The Local Organizing Committee gently reminds you that call for proposals for IASPM 2021 ends in 10 days on 31 August 2020. This is the last chance to submit your proposals. There will be no further extension of deadline. The submission can be made through the IASPM 2021 website. (http://iaspm2021.org/index.php?gt=abs/abs01)
* Abstract Submission: until August 31, 2020 (Korea time GMT+8)
These are other updates on IASPM 2021
1) Thanks to the extension of original Call for Proposals, the date for Notification of Review Result has been readjusted to October 30, 2021.
2) IASPM 2021 Local Organising Committee offers online conference slots for delegates who do not wish to travel for conscientious, financial, or Covid-19-related reasons. We will send out an application form for online participation when review results are posted. You will be asked to write a 300-word statement for your decisions not to travel if you want to participate online.
3) The IASPM 2021 registration fee for regular participation has been set. Fees for online participation are to be announced.
Regular USD200 (early-bird: until 31 Mar). USD250 (standard)
Concession (Unwaged/Student/Retired) USD180
Day Rate. USD60
Conference Dinner USD 50
For more details on online participation and other updates, please visit our website (www.iaspm2021.org)
Hyunjoon Shin (Co-chair) Keewoong Lee (Co-chair)
IASPM 2021 Local Organising Committee
here’s the link to the (for now) open-access special issue: https://online.ucpress.edu/jpms/issue/32/2
Uncharted Country: New Voices and Perspectives in Country Music Studies (TOC below)
Special issue of Popular Music 40.4 (2021)
Prosecuting and Policing Rap
Contributions are invited to a special issue of Popular Music on the complex interface between rap music (taken in its broadest sense to include mainstream rap, gangsta rap, activist rap, drill, grime, etc.) and criminal justice systems around the world.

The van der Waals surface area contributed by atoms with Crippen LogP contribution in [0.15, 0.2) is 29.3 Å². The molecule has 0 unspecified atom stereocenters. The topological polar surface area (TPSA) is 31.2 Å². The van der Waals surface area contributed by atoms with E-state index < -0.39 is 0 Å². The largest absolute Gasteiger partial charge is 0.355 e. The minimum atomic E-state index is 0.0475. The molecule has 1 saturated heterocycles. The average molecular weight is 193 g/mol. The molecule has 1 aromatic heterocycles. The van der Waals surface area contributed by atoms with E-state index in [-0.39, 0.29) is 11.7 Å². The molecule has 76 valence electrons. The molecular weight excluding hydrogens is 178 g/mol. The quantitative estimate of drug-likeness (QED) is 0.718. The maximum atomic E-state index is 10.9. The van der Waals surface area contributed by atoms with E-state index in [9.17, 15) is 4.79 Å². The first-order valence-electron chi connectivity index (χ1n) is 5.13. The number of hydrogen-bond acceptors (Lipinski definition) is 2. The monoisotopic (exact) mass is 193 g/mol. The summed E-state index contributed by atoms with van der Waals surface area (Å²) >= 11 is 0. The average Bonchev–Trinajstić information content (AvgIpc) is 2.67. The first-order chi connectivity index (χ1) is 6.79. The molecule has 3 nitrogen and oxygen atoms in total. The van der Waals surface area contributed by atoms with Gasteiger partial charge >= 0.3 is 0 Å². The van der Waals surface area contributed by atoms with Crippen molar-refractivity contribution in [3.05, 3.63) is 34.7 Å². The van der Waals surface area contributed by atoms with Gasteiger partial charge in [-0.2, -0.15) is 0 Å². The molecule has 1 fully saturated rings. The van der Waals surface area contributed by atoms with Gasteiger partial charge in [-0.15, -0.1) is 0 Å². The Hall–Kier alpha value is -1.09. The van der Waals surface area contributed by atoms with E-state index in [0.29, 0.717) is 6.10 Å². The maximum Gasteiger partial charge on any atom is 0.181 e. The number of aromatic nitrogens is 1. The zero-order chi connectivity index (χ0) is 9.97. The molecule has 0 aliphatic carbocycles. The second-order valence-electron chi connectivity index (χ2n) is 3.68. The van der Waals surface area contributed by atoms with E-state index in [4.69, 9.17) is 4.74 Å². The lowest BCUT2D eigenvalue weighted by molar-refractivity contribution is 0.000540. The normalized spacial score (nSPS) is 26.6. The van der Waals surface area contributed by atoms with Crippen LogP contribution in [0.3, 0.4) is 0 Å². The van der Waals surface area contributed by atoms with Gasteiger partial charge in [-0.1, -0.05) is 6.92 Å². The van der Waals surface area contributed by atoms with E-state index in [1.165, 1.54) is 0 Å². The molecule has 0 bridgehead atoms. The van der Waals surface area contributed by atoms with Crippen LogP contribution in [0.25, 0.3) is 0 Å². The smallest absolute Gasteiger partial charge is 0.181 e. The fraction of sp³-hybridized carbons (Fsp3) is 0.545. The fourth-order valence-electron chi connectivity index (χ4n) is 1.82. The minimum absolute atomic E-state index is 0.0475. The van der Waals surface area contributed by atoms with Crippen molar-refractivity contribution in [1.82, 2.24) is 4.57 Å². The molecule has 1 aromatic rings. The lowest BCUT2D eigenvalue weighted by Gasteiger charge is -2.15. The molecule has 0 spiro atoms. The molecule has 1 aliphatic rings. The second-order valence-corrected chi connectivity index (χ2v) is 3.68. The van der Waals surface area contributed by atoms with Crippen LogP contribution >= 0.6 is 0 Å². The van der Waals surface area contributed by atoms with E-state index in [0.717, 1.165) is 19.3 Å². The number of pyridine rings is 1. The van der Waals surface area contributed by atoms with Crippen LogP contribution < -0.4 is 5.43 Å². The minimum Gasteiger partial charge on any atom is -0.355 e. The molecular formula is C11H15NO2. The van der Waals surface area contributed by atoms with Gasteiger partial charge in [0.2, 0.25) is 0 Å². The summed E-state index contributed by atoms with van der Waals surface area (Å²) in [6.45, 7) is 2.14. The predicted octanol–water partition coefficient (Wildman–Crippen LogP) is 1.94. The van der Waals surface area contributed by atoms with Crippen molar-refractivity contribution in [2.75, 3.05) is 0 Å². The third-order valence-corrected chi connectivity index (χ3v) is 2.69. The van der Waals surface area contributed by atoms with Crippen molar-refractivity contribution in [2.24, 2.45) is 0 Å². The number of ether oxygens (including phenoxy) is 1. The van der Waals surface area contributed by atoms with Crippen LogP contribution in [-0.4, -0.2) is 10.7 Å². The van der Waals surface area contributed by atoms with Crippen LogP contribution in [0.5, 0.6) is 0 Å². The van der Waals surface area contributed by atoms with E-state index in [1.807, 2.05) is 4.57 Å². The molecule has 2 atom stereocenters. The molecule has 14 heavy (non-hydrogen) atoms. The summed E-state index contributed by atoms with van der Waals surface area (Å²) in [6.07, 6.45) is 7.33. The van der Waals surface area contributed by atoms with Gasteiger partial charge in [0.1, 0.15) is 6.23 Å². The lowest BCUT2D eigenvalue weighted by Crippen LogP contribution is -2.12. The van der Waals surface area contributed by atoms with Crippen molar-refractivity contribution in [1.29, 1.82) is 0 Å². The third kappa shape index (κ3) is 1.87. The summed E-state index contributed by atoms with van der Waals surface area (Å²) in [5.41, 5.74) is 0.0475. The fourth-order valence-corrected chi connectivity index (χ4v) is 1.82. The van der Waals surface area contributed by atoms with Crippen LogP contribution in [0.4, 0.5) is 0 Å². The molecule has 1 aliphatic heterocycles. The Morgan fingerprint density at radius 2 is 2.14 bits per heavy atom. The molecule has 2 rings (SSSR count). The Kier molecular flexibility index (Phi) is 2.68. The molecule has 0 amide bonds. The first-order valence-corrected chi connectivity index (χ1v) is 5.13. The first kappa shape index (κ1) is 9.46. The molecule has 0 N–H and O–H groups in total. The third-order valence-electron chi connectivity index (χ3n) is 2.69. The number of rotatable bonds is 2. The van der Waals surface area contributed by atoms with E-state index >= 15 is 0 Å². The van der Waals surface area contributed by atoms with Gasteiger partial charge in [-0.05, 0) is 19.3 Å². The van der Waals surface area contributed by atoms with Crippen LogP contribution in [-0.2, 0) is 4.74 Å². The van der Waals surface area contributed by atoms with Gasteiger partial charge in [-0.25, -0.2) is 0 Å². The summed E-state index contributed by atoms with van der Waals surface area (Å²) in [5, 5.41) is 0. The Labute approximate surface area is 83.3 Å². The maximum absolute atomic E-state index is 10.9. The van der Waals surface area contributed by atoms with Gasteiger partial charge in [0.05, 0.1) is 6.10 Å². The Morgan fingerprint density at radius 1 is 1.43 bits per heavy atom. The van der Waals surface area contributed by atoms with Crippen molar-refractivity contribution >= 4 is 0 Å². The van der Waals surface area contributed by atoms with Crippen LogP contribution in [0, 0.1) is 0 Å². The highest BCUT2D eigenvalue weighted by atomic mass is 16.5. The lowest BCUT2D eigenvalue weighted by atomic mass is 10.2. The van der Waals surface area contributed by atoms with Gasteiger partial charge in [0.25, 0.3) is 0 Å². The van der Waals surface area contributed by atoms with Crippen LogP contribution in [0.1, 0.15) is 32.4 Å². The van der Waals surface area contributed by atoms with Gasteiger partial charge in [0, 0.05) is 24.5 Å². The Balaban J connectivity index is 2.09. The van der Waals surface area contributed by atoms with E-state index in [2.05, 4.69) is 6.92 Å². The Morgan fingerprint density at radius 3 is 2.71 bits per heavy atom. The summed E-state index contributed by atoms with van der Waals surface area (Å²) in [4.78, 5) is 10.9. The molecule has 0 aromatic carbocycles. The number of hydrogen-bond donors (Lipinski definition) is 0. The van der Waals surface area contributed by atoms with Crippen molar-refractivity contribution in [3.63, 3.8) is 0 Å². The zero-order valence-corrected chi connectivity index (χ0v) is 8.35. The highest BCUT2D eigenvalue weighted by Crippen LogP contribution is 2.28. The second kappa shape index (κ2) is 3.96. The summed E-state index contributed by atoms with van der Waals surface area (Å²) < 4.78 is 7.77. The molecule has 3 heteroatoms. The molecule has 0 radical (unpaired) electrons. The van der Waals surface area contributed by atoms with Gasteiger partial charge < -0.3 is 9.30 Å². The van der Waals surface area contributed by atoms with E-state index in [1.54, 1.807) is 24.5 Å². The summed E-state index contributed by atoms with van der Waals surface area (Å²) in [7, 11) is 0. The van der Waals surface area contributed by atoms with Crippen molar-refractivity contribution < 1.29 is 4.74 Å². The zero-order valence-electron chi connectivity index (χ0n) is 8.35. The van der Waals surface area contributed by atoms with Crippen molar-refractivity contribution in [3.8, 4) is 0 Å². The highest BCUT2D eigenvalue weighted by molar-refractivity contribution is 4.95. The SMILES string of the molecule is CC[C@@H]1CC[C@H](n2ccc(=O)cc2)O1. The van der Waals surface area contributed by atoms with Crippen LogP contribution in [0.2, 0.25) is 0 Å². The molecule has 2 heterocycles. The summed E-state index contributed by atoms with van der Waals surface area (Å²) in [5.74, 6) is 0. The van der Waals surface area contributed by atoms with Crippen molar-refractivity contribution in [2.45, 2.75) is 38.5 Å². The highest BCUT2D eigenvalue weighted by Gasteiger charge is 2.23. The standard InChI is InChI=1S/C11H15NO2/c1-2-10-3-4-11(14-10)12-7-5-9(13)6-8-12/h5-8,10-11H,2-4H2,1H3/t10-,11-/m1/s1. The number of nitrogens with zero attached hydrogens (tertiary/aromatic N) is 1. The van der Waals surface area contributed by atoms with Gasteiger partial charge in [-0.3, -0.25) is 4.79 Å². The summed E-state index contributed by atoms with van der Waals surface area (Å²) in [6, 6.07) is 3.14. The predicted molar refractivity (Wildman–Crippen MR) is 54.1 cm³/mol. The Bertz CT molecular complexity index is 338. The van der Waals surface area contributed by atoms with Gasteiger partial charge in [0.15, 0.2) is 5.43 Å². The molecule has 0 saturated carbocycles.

Rap music is an international youth-cultural powerhouse and, while its spread has been celebrated, it has also been attended by mounting criminalisation. This special issue asks researchers to explore the policing and prosecuting of rap and how this has been framed in media reporting. It also considers what might make rap susceptible to such state criminalisation and how rappers, communities, civil liberties groups, defence lawyers, and scholars have come to challenge ‘prosecuting rap’.
As we have announced in Call for Proposals, the current climate of Covid-19 pandemic and climate change demands certain interventions in the format of international conference. We at local organising committee for IASPM 2021 are keen to employ various measures to tackle those challenges. As part of our intervention, we offer slots for online participation for those who do not wish to travel for conscientious, financial, or Covid-19-related reasons. Please submit a 300-WORD STATEMENT to apply for online participation when you register for IASPM 2021 – please note, you DO NOT need to do this when you submit your proposal. We will grant online participation slots for successful applicants. This applies to both panel and individual participation. We are working out fee structure and conference formats for online participation. We will keep you updated on this topic.
If you have any queries about online participation, please contact IASPM 2021 Secretariat at email@example.com
Hyunjoon Shin Keewoong Lee
IASPM 2021 Local Organising Committee
Journal of Sound, Silence, Image and Technology (JoSSIT)
Monograph: Music, Sound and Silence in Videogames
Issue editor: Lidia López Gómez
Number: 3 (December 2020)
Deadline for full articles: 1st October 2020
Issue date: 22nd December 2020
The scientific publication the Journal of Sound, Silence, Image and Technology (JoSSIT) grew out of the research group of the same name (SSIT), which is linked to the TecnoCampus university centres, affiliated with Pompeu Fabra University (UPF). The journal seeks to bring together academic debate and scientific research on the relationship between sound as a broad concept and an audiovisual context.